Wow. I just watched the dvr’d version of Obama’s remarks. Wow. Two things are remarkable to me as I sit here and think about what I just saw. First, his remarks are stitched together with both subtle and outright references to the mother of all government information sources: the constitution and bill of rights. Have I been such a cynic for so long when I listen to our politicians that I have forgotten the civic wonder contained within that foundational document? Second, or perhaps I was equally stunned to hear a politician who can think in complete, metaphoric, and appealing sentences. I do not remember him once glancing down at any notes, or obviously towards a teleprompter. What’s more, is it just me, or has nearly thirty years of banging the drum of “the government is the problem, not the solution.” rant really deaden any sense of optimism in most of us? To hear one of our presidents speak of a government with such positive (and realistic) tone — why does it feel like walking into a bright shining patch of sunlight after toiling so long through a dark and confusing forest?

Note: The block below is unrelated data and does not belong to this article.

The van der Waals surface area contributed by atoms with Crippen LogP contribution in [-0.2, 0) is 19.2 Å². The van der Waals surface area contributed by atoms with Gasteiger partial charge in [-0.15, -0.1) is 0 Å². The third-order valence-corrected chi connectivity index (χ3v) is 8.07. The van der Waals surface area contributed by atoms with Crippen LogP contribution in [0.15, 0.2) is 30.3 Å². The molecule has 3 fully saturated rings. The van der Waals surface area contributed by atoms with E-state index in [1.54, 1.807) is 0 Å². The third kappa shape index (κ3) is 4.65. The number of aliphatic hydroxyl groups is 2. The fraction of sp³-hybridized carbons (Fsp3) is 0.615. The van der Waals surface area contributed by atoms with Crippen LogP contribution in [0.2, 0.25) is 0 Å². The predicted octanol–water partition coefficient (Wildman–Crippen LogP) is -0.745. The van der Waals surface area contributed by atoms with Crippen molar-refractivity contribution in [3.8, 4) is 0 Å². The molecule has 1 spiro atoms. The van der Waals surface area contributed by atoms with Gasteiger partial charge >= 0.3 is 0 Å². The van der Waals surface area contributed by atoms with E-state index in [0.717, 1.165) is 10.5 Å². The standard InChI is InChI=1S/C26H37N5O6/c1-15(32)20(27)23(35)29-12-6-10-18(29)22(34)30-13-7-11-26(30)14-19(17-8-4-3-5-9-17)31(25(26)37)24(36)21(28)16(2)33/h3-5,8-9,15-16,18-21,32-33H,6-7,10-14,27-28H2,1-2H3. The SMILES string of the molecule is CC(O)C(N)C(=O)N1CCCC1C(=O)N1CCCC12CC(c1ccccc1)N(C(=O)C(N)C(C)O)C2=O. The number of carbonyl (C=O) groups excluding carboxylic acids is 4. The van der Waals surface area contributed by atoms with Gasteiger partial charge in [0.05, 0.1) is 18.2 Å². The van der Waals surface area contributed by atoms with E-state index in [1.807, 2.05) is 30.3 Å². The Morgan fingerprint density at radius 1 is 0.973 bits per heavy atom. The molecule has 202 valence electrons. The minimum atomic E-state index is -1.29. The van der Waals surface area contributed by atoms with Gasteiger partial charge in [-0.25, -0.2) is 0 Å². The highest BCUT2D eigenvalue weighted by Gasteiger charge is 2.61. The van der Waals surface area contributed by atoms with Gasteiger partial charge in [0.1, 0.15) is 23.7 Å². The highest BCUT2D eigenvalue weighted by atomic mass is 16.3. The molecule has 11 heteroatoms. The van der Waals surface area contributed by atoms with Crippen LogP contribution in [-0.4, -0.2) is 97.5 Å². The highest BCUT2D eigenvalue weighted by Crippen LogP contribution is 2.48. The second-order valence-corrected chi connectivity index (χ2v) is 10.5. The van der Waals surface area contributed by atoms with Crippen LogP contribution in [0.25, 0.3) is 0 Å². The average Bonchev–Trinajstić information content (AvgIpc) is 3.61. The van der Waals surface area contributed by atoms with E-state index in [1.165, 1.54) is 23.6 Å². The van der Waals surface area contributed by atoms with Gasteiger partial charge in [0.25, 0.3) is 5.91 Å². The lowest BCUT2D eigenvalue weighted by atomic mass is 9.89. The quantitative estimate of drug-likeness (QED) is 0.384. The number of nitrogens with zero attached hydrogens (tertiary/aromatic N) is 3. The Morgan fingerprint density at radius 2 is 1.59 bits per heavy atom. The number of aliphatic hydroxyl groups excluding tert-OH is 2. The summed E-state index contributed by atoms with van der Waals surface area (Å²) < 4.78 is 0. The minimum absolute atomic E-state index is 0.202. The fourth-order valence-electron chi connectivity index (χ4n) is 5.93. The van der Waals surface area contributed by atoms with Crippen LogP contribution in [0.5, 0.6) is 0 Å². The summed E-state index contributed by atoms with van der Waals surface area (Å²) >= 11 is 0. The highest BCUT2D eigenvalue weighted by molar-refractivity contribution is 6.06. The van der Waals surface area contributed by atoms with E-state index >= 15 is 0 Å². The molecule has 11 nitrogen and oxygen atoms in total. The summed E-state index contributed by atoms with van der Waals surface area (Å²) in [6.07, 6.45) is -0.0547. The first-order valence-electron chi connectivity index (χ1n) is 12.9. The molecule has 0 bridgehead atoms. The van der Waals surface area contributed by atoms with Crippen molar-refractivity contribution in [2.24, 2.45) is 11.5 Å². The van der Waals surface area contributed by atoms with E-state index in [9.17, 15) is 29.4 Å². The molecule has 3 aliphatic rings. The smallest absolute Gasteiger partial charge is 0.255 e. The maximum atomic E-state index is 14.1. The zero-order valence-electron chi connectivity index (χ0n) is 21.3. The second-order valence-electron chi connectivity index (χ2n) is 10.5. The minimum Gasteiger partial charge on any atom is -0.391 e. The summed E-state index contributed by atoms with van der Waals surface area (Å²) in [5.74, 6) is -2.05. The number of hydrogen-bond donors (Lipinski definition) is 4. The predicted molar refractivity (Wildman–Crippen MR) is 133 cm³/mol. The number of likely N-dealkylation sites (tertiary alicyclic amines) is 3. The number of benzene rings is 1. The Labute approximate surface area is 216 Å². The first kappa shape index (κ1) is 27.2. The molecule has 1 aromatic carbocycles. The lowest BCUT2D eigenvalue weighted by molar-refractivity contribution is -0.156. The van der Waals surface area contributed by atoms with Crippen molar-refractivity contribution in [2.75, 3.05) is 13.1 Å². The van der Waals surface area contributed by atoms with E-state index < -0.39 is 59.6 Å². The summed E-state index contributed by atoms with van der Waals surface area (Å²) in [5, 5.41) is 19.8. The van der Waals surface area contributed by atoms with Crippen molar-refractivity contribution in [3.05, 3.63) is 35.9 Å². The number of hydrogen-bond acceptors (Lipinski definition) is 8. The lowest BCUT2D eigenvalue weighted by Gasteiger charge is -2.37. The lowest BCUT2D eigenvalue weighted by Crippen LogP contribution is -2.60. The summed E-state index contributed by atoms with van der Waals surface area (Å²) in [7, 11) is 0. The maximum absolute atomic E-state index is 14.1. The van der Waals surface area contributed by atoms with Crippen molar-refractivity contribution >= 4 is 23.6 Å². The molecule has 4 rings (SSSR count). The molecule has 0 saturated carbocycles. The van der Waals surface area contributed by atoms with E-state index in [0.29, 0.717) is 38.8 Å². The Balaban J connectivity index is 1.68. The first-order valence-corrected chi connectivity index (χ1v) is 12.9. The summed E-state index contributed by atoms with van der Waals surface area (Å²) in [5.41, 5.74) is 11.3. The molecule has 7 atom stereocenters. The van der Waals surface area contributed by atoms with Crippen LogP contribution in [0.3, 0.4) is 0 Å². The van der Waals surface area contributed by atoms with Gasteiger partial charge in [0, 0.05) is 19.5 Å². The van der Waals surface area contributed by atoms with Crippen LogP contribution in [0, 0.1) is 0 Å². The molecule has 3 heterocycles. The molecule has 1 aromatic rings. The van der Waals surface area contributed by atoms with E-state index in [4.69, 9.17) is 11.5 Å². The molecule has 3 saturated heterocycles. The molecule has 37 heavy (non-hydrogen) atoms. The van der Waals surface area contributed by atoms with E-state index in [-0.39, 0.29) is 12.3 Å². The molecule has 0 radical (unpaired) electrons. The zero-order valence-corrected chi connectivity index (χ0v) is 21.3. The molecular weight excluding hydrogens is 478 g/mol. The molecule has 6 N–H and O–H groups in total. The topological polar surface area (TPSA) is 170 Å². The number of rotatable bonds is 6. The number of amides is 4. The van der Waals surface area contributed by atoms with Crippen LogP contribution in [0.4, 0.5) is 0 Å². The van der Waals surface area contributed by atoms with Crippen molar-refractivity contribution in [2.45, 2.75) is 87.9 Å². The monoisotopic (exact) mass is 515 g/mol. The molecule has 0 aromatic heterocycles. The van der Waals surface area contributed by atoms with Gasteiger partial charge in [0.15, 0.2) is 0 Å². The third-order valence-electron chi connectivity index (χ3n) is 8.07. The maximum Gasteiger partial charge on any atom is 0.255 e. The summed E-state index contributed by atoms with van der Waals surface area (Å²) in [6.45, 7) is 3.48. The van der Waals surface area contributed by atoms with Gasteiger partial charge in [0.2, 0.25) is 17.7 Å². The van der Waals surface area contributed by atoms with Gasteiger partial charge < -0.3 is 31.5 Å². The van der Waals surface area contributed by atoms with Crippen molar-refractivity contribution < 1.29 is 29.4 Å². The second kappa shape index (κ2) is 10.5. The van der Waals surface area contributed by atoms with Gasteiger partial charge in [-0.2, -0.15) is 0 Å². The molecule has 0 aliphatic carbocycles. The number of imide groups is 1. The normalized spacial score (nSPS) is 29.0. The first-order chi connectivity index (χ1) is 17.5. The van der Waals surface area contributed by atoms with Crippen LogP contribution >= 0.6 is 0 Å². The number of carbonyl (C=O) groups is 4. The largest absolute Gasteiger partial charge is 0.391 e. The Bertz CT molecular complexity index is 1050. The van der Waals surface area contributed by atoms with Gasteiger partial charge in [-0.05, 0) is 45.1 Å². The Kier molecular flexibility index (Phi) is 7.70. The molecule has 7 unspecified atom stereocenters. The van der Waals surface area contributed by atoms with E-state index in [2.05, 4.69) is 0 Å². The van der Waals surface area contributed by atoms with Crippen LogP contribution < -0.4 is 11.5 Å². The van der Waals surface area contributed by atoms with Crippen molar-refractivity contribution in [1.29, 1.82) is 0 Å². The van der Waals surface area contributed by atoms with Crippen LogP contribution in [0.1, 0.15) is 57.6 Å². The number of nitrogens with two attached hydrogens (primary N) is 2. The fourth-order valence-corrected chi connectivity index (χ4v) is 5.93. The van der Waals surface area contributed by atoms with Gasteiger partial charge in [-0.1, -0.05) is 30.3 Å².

I can understand much better how the promise of this one politician married to the reach and power of the information technologies that it seems we have rediscovered the ruins of our humble information tribe’s former city. Documents to the people indeed.
I can only redouble my urgency and encourage all of you to contribute to the great discussion now being joined about the future of the federal depository library program. This is the first president, and perhaps the first congress as well, who share in a civic vision where the expansiveness of the democratic and civic possibilities of a well ordered digital library system just might be in reach.
Before I return with a gimlet-eyed weariness to the civic project, I am going to enjoy this moment of rediscovered idealism in the democratic experiment.
See you on Day 4.
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